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Warren Buffett reveals winds of change in annual letter

Feb 29 2016 07:32

New York - Warren Buffett, the billionaire chairperson of Berkshire Hathaway, said subsidised wind and solar power in the US may erode the economics of electric utilities that care little for efficiency.

“The joke in the industry was that a utility was the only business that would automatically earn more money by redecorating the boss’s office,” Buffett wrote on Saturday in his annual letter to shareholders. “Some utilities ran things accordingly. That’s all changing.”

Berkshire is both a utility owner and a producer of electricity from renewable energy.

After it pledged in July to almost double its $16bn investment in renewables, its company NV Energy persuaded state regulators to raise fees and cut credits for new home-solar customers. Nevada casino operators have tried to break away, saying they can buy cheaper power in the open market, including some from renewable sources.

High-cost utilities

“Tax credits, or other government-mandated help for renewables, may eventually erode the economics of the incumbent utility, particularly if it is a high-cost operator,” Buffett wrote on Saturday.

Berkshire Hathaway Energy’s track record of efficiency “leaves us particularly competitive in today’s market (and more important, in tomorrow’s as well).”

The company’s utilities produce more power with fewer employees and a lower accident rate than before it bought them, Buffett said. The Iowa utility operated without a rate increase for 16 years, while average rates in the industry rose 44%, he said.

Berkshire’s pledge to spend another $15bn on renewable-power development “will make great sense, both for the environment and for Berkshire’s economics,” he said. “It seems highly likely to me that climate change poses a major problem for the planet.”

In the same letter, Buffett urged rejection of a shareholder proposal that would require Berkshire to report on the danger of climate change to insurance companies, its biggest business.

“As a homeowner in a low-lying area, you may wish to consider moving,” he said. “But when you are thinking only as a shareholder of a major insurer, climate change should not be on your list of worries.”

Buffett seeks more takeovers, likens Precision’s CEO to Da Vinci

Buffett is already counting on his newest deputy to pursue takeovers.

Just weeks after completing the purchase of Precision Castparts, Buffett told shareholders on Saturday that he expects the manufacturing company’s chief executive officer, Mark Donegan, to keep up his buying streak.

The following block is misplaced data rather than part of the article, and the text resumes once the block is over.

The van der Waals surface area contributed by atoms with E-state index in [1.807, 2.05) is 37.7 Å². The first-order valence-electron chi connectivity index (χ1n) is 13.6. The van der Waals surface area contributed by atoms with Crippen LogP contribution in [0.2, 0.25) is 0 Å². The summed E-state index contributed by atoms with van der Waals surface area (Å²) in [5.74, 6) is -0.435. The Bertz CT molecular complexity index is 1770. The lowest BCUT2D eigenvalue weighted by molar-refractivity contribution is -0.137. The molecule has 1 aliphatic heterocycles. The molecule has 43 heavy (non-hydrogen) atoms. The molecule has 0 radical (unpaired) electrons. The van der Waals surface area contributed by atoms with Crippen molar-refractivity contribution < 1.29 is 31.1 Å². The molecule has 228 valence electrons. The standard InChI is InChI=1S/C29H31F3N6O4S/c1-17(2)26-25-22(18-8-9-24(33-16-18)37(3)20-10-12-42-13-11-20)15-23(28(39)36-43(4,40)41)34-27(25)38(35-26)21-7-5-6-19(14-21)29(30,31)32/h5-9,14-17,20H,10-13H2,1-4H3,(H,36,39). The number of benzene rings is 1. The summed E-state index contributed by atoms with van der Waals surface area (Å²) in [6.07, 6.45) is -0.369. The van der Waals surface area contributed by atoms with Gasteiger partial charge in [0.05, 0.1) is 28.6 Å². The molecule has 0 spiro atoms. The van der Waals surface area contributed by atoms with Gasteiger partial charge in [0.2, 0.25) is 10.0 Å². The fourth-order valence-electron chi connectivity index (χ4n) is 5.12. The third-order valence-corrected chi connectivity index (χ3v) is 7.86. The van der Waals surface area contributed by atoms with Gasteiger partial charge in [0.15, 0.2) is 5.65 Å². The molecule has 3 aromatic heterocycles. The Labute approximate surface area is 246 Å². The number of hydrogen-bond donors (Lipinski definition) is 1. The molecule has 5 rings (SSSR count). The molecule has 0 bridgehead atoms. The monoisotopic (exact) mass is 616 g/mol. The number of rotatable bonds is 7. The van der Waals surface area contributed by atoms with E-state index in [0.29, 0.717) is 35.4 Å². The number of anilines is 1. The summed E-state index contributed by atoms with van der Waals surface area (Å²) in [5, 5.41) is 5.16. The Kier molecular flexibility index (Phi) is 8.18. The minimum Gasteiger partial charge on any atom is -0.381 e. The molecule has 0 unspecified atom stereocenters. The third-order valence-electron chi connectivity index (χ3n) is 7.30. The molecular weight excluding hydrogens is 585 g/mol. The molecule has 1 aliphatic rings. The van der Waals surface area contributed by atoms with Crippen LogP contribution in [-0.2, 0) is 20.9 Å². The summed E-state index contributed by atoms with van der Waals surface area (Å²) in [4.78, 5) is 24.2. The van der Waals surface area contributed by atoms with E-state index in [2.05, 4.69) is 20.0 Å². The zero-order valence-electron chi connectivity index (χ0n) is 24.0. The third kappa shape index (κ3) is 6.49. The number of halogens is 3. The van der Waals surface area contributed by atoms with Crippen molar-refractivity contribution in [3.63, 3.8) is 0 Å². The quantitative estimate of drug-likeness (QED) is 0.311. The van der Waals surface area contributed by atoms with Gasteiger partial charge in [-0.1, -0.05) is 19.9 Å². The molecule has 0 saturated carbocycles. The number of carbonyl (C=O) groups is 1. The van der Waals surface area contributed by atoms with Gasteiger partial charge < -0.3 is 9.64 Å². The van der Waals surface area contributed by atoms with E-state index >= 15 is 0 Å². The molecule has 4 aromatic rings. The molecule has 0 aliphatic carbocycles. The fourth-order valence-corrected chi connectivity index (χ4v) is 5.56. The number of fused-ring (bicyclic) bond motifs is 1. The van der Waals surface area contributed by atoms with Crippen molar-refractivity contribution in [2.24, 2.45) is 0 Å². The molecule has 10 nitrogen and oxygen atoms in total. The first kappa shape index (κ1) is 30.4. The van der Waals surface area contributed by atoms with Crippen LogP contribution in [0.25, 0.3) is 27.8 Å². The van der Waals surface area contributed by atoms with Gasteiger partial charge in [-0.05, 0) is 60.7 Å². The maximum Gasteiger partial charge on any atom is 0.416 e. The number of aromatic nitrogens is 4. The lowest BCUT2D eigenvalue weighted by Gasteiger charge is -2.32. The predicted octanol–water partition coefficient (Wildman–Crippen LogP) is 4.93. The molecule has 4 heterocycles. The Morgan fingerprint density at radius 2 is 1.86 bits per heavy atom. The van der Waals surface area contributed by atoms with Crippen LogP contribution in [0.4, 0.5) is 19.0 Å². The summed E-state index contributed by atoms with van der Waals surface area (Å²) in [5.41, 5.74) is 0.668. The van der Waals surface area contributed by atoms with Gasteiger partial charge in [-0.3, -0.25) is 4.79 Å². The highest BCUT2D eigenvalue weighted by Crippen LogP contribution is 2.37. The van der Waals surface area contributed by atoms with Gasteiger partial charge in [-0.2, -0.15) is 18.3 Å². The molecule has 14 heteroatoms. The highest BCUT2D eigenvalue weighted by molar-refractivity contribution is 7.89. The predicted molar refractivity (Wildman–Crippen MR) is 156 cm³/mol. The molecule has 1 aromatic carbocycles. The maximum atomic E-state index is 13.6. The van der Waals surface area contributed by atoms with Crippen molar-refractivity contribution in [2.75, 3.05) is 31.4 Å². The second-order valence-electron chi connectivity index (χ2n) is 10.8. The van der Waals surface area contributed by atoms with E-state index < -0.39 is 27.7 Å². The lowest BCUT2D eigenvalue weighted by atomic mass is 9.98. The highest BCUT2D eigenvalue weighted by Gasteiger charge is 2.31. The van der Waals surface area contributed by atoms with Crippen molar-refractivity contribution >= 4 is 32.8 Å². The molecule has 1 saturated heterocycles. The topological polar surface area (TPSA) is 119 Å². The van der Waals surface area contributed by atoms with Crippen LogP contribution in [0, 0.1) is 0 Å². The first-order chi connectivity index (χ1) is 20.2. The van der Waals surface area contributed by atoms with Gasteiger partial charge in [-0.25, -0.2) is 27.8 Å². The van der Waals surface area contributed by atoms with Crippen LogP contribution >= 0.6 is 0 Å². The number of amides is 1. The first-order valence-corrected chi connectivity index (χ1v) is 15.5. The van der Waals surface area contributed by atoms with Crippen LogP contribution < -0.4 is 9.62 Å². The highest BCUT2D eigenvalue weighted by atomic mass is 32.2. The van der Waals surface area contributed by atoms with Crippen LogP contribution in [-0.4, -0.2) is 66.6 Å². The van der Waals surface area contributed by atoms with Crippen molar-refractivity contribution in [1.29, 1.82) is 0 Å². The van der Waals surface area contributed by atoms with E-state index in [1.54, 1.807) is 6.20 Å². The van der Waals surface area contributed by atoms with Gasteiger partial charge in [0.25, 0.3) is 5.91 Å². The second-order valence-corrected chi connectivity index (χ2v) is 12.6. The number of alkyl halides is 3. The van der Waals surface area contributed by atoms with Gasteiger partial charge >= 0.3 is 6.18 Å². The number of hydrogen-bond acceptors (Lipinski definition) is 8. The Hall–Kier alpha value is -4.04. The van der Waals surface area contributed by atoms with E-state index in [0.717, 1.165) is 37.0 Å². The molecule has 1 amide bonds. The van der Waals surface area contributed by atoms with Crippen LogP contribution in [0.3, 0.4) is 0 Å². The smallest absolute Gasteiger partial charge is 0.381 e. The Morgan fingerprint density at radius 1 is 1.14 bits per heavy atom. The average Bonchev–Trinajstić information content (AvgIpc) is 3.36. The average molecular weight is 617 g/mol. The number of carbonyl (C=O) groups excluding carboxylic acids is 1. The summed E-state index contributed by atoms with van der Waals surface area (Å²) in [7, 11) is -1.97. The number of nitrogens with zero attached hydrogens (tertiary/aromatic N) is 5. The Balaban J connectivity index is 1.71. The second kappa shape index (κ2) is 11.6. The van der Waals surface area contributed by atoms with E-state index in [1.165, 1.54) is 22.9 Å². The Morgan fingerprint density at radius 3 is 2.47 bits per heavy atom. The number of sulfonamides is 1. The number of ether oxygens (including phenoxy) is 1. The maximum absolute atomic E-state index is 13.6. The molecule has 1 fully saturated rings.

“In building his business, Mark has made many acquisitions and will make more,” Buffett said in his letter. “We look forward to having him deploy Berkshire’s capital.”

While Buffett snags most of the attention for his megadeals - like the buyout of Precision Castparts -- the comment is a reminder of how he’s set up Berkshire to have multiple avenues for reinvestment. He increasingly relies on deputies like the energy unit’s Greg Abel and Lubrizol’s James Hambrick to pursue their own deals.

As in years past, the billionaire highlighted how his deputies performed on the acquisition front. There were 29 so- called “bolt-on” deals last year, which will cost $634m in aggregate, he wrote.

‘Extraordinary products’

The addition of Precision Castparts this year for about $32bn in cash was one of Buffett’s largest deals ever. The company manufactures metal industrial components for jet engines and power plants along with pipes for the oil and gas industry. The billionaire likened Donegan to Jacob Harpaz, who runs Iscar, the Berkshire subsidiary that makes cutting tools.

“The two men transform very ordinary raw materials into extraordinary products that are used by major manufacturers worldwide,” Buffett wrote. “Each is the da Vinci of his craft.”

Buffett, 85, often uses hunting references to describe his never-ending quest for deals. His largest transactions are “elephants.” He and Berkshire vice chairperson Charles Munger, 92, don “safari outfits” to search for potential buyouts. And excess funds generated by Berkshire’s businesses help them reload their “elephant gun.”

As Berkshire has grown, that firearm has gotten formidable. The company had more than $70bn in cash at the end of December, a portion of which was subsequently used on the Precision Castparts transaction. Buffett said in August that the acquisition would probably keep him from doing another major deal for about a year.

Still, Berkshire doesn’t pay a dividend and rarely repurchases shares, meaning that dividends from subsidiaries provide what Buffett calls an “endless gusher of cash.” He suggested in Saturday’s letter that Berkshire could sell stocks to raise more if needed.

“Having a huge portfolio of marketable securities gives us a stockpile of funds that can be tapped when an elephant-sized acquisition is offered to us,” he wrote.

Buffett reiterates praise for IBM, AmEx leaders amid share slump

Buffett reiterated his support for International Business Machines (IBM) and American Express (AmEx), even as those companies’ shares slump.

IBM and AmEx, along with Wells Fargo and Coca-Cola, “possess excellent businesses and are run by managers who are both talented and shareholder-oriented,” Buffett said in his letter. That passage is identical to what he wrote a year earlier.

IBM fell 14% in 2015 and AmEx plunged 25%, with both extending their declines since December 31.

While Berkshire is still sitting on huge gains from the American Express stake, IBM trades for less than what Buffett paid in 2011.

The unrealised loss on IBM widened to $2.6bn as of December 31 from $2bn at the end of the third quarter. “We currently do not intend to dispose our IBM common stock,” Berkshire said in its annual report Saturday, also echoing a prior filing. “We expect that the fair value of our investment in IBM common stock will recover and ultimately exceed our cost.”